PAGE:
TITLE: Programming, Literacy, and Superhuman Strength AUTHOR: Eugene Wallingford DATE: January 13, 2010 7:18 PM DESC: ----- BODY: I've written occasionally here about programming as a new communications medium and the need to empower as many people as possible with the ability to write little programs for themselves. So it's probably not surprising that I read Clay Shirky's The Shock of Inclusion, which appears in Edge's How Has The Internet Changed The Way You Think?, with a thought about programming. Shirky reminds us that the revolution in thought created by the Internet is hardly in its infancy. We don't have a good idea of how the Internet will ultimately change how we think because the most important change -- to "cultural milieu of thought" -- has not happened yet. This sounds a lot like Alan Kay on the computer revolution, and like Kay, Shirky makes an analogy to the creation of the printing press. When we consider the full effect of the Internet, as Shirky does in his essay, we think of its effect on the ability of individuals to share their ideas widely and to connect those ideas to the words of others. From the perspective of a computer scientist, I think of programming as a form of writing, as a medium both for accomplishing tasks and for communicating ideas. Just as the Internet has lowered the barriers to publishing and enables 8-year-olds to become "global publishers of video", it lowers the barriers to creating and sharing code. We don't yet have majority participation in writing code, but the tools we need are being developed and communities of amateur and professional programmers are growing up around languages, tools, and applications. I can certainly imagine a YouTube-like community for programmers -- amateurs, people we should probably call non-programmers who are simply writing for themselves and their friends. Our open-source software communities have taught us not only that "collaboration between loosely joined parties can work at scales and over timeframes previously unimagined", as Shirky notes, but other of his lessons learned from the Internet: that sharing is possible in ways far beyond the 20th-century model of publishing, that "post-hoc peer review can support astonishing creations of shared value", that whole areas of human exploration "are now best taken on by groups", that "groups of amateurs can sometimes replace single experts", and that the involvement of users accelerates the progress of research and development. The open-source software is a microcosm of the Internet. In its own way, with some conscious intent by its founders, it is contributing to creation of the sort of Invisible College that Shirky rightly points out is vital to capitalizing on this 500-year advance in man's ability to communicate. The OSS model is not perfect and has much room for improvement, but it is a viable step in the right direction. All I know is, if we can put the power of programming into more people's hands and minds, then we can help more people to have the feeling that led Dan Meyer to write Put THAT On The Fridge:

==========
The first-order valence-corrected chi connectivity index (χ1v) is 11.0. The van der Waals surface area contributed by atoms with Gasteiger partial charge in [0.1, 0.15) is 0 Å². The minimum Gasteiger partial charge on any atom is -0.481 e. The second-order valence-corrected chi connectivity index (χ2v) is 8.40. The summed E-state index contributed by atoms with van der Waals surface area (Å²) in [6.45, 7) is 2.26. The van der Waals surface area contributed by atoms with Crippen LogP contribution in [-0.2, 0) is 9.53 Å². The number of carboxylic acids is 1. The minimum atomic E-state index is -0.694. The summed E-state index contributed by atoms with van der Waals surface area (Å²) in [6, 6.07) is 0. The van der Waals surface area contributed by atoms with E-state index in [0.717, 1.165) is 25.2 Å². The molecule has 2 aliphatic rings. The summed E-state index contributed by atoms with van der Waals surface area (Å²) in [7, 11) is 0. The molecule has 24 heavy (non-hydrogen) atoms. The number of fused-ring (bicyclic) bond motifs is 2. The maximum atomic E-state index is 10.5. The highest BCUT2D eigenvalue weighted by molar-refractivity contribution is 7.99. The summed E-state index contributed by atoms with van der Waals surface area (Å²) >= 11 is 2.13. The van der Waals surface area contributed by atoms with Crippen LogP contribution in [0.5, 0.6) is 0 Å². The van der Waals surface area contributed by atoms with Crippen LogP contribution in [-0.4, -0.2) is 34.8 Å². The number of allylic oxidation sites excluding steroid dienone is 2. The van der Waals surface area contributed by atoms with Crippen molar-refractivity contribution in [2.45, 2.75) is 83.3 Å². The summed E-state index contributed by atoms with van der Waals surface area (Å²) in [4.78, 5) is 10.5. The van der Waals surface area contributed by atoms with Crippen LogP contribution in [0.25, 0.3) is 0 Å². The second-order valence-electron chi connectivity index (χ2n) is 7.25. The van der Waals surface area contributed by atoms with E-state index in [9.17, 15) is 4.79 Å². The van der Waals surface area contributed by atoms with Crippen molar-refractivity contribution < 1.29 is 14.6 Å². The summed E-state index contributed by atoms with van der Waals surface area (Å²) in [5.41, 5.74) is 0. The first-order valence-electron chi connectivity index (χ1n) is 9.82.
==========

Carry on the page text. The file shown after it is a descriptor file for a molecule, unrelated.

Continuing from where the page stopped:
... rather than grind the solution out over several hours of pointing, clicking, and transcribing, for the first time ever, I wrote twenty lines of code that solved the problem in several minutes. I created something from nothing. And that something did something else, which is such a weird, superhuman feeling. I've got to chase this.
We have tools and ideas that make people feel superhuman. We have to share them! -----